Finally, the competition requires me to take a good look at my strengths, listen to what is already submitted and determine if this is the best use of my time. I have come to the conclusion it is not. Below are some entries from AudioJungle composers. My favorites are near the top. There are a few of those that are incredibly greater than anything I could ever compose for the cinematic / dramatic category and I’ve only listened to a handful of entries. There are thousands of entered songs. Composing for this competition would not be the best use of my time. But I’m excited to see the outcome.

Good luck to all involved!

The Guy That Will Change The Way You See Music Forever. In One Simple Video.

Mark Applebaum

Is it music? This is the question composer Dr. Mark Applebaum keeps coming back to. Here’s a modern day composer who is not afraid to test the boundaries and limitations of music. From composing a piece for a florist, to constructing an instrument out of household junk, Mark is an music pioneer. He may not go down in history as the next Beethoven, but the guy is extremely talented. What may be even more extreme is his quirkiness. Take a journey in this humorously entertaining, yet outlandishly genius presentation of his at TEDx Stanford and dare to expand your view of music.

Piano Exercise by Jordan Rudess

If you are a piano player, I would recommend following Jordan Rudess’ Facebook page or his very active YouTube channel. The keyboardist of Dream Theater entered the prestigious Juilliard School of Music at age 9.

On his Facebook page, he often presents exercises and challenges for those who are wanting to perfect their craft of playing the piano.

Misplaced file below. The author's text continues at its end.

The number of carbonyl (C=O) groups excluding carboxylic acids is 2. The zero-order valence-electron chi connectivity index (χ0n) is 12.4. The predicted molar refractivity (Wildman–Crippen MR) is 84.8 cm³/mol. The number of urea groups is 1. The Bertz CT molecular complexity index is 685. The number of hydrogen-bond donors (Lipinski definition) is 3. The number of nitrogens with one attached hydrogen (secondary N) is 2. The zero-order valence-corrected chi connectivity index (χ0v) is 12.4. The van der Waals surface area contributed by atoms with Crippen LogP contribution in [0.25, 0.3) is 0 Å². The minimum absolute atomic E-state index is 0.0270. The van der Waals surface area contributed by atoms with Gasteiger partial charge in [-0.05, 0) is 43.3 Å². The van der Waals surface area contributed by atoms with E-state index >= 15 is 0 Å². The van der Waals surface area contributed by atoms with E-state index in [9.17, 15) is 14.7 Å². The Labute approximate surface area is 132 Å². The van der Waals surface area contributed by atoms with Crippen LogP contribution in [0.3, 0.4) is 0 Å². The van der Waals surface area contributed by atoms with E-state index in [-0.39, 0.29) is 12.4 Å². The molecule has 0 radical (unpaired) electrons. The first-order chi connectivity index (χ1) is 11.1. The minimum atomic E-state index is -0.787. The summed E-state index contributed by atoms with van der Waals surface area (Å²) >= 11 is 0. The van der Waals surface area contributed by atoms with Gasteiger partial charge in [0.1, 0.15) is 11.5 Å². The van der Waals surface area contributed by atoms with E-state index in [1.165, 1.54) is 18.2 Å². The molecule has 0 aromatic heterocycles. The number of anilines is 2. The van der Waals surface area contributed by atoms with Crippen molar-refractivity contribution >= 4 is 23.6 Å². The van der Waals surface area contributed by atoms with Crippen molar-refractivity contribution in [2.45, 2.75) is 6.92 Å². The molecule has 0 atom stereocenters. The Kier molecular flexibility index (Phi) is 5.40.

Here in this video titled, “Jordan Finger Exercises. Give you fingers some brains,” he shows a very simple but effective challenge to work your finger coordination:

The Beginning of ‘The Modern Composer’

While recovering from the pain and confusion of being laid-off as a full-time youth pastor in November 2011, I worked for my friend’s marketing company for a week. While there, I learned about the world of stock royalty-free music through the hottest-selling royalty-free music marketplace, AudioJungle.net.

My dad has been a composer my whole life. However, his realm is church choral and piano music, and writes with notes and staves. I had been creating music with MIDI since the early days of FruityLoops, but, only until recently, had no outlet for my music.

MIDI allowed music to be “created” on a computer, as opposed to “written.” And with the quickly developing MIDI technology over the last decade especially, music created on a computer began to not sound so fake. In fact, it began to sound very real. A grand orchestral production that involved days in an expensive studio, requiring the hiring of professional musicians that could cost thousands of dollars, could now be emulated by a kid with a good ear in his basement.

I began uploading my music on AudioJungle and saw some success. Around the same time, my wife and I began regularly attending a new church. My first Sunday morning of playing drums at this church, the sound engineer spoke into my in-ear monitors saying, “Phil, you don’t know me but I’ve bought some of your music on AudioJungle.” I was excited to meet Dave, who co-owned a video production company that, after a few meetings, I moved in with and started working along-side. They invested in better MIDI sound libraries, and, along with my own music, I began composing for them and their clients as well.

I’m excited to say I’ve found a way to compose full-time and earn enough to justify to continue to pursue it. I’m living my dream as a modern composer and am learning how to evolve with the changing face of music composition. However, I’m still relatively new at this. Though royalty-free stock audio industry is still pretty new, there are composers who have been a part of this industry for the last six years or so. I still have a lot to learn. I hope you’ll join me on this journey as I try to uncover and highlight this ever-changing face of modern-day music composition. Subscribe on the right and join the journey!

Phil Larson